Resources exhausted, Border Patrol stresses changes to US immigration policies

A migrant family, recently released from custody, wait to board a bus to stay with relatives or friends in the United States at the McAllen Bus Terminal in McAllen, Texas, on Wednesday, April 3, 2019. The migrants will then wait for their case to be called by an immigration judge. (Genaro Molina | Los Angeles Times via TNS)

McALLEN — Officials with U.S. Customs and Border Protection welcomed members of the media on Wednesday for a “pen and pad” tour of the central processing center here, also known as the Ursula center, to give insight into the situation that they described as a “policy crisis.”

On this day, there were more than 2,400 people in custody for a facility designed to hold just 1,500. Similarly, the facilities in the rest of the Rio Grande Valley were also overcapacity.

U.S. Border Patrol officials said they’ve had nearly two weeks of 1,000 or more apprehensions a day, and roughly 8,800 people apprehended last week in the RGV sector.

Also, Border Patrol officials confirmed that of the 750 CBP officers reassigned to deal with the increase in people being processed at detention facilities across the southwest border, 300 of them are now in the RGV sector. These are mostly officers from other locations in Texas, such as Del Rio and Laredo.

In addition to the help provided by the CBP officers and from a handful of National Guard troops, officials with the Federal Emergency Management Agency were also scheduled to walk through the facility to develop a plan on how to help the overcrowded facility.

Officials also confirmed that they will begin erecting temporary shelters like they did in 2014 during the unaccompanied children influx; one such location being discussed is in Donna, where tents went up about five years ago. But there is no timetable for when a temporary shelter would go up.

Carmen Qualia, acting executive agent for Border Patrol, said policies need to change, including the 2008 Trafficking Victims Protection Act — a law protecting human trafficking victims that includes provisions for unaccompanied migrant children. Qualia also said changes are needed to the Flores settlement agreement, which stipulates how long CBP can hold children and families, as well as changes to the credible fear process.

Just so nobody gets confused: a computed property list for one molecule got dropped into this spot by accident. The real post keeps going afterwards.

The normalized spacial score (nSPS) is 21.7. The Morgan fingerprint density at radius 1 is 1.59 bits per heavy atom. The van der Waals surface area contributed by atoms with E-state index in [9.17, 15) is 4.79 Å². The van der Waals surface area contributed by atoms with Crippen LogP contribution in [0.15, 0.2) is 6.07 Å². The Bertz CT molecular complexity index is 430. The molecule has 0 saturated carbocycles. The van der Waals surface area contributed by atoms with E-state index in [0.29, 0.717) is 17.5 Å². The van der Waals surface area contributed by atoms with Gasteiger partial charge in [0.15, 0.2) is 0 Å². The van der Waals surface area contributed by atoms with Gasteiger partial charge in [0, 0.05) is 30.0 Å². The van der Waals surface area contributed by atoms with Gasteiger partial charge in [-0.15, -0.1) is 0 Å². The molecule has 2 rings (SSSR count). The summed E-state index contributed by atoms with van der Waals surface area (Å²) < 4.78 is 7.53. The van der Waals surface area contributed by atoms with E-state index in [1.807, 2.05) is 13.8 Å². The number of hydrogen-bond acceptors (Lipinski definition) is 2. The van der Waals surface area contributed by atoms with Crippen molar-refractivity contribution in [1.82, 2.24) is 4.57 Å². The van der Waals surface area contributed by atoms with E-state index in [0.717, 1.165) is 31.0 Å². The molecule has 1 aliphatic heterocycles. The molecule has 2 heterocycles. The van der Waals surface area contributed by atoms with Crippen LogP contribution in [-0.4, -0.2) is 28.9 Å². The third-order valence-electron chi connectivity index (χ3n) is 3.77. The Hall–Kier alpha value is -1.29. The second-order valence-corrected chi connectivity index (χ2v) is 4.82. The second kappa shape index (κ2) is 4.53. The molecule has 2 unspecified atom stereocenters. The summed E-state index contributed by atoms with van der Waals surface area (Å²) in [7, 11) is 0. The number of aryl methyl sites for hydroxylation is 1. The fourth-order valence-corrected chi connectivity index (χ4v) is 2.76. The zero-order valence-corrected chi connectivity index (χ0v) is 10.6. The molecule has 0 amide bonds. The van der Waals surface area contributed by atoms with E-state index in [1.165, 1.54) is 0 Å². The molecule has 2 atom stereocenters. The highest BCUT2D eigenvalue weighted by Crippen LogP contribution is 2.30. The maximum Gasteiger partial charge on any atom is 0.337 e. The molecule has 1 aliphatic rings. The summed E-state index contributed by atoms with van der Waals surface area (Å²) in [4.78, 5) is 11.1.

Ask for a solution, Border Patrol officials said policy changes are needed as opposed to increasing detention space, which would only incentivize asylum-seeking refugees and would do nothing to address the fact that officials only have 20 days to hold family units in custody.

The Trump administration has recently advocated for all of these policies that Qualia identified as requiring changes.

Last week, Trump threatened to close the U.S.-Mexico border if Mexico does not help stop the flow of asylum-seekers, a threat U.S. Rep. Vicente Gonzalez, D-McAllen, did not take lightly.

“Since coming to Congress, I have voiced that the U.S. should work with our neighbors to the south to secure Mexico’s southern border,” Gonzalez said in a prepared statement. “Threatening Mexico with a full border closure is just another rash decision, reflective of the president’s obsession with partisan talking points and campaign rallies.

“Now, instead of listening to repeated concerns about the lack of immigration judges, the need to put resources in place before enacting policies, and simply thinking before you act, the brilliant solution of our ‘stable genius’ president is to impede cross-border trade.”

Trump also said over the weekend that he planned on cutting aid to El Salvador, Honduras and Guatemala, the origin countries of the majority of asylum-seekers surrendering at the U.S.-Mexico border.

The administration notified Congress over the weekend that it will seek to stop payments to these countries established in 2017 and 2018, claiming the U.S. funding for the countries has done nothing to stop the spike in migration of its citizens to the states.

Gonzalez, who has in the past supported more aid for the Central American countries, said the president’s decision to cut funding was “politically tone deaf, and counterproductive.”

“… Border states and communities should not be forced to shoulder the burden of brash, misguided policy decisions,” Gonzalez stated. “The administration has a clear misunderstanding of the region and its socioeconomic conditions. This policy will ultimately fail if not abandoned — resulting in higher crime, fewer jobs and incentivizing more mass migration.

“I call on President Trump and Secretary Pompeo to rethink this approach and work with Congress on comprehensive solutions that address insecurity and economic opportunity, which are the ultimate root causes of mass migration.”

Border Patrol recorded 396,579 apprehensions at ports of entry on the southwest border in fiscal year 2018, which is still lower than the numbers seen between the 1980s and early 2000s, according to the agency’s website. For instance, Border Patrol apprehended 1,570,010 people in 1999, which is more than 75 percent than what was recorded in 2018.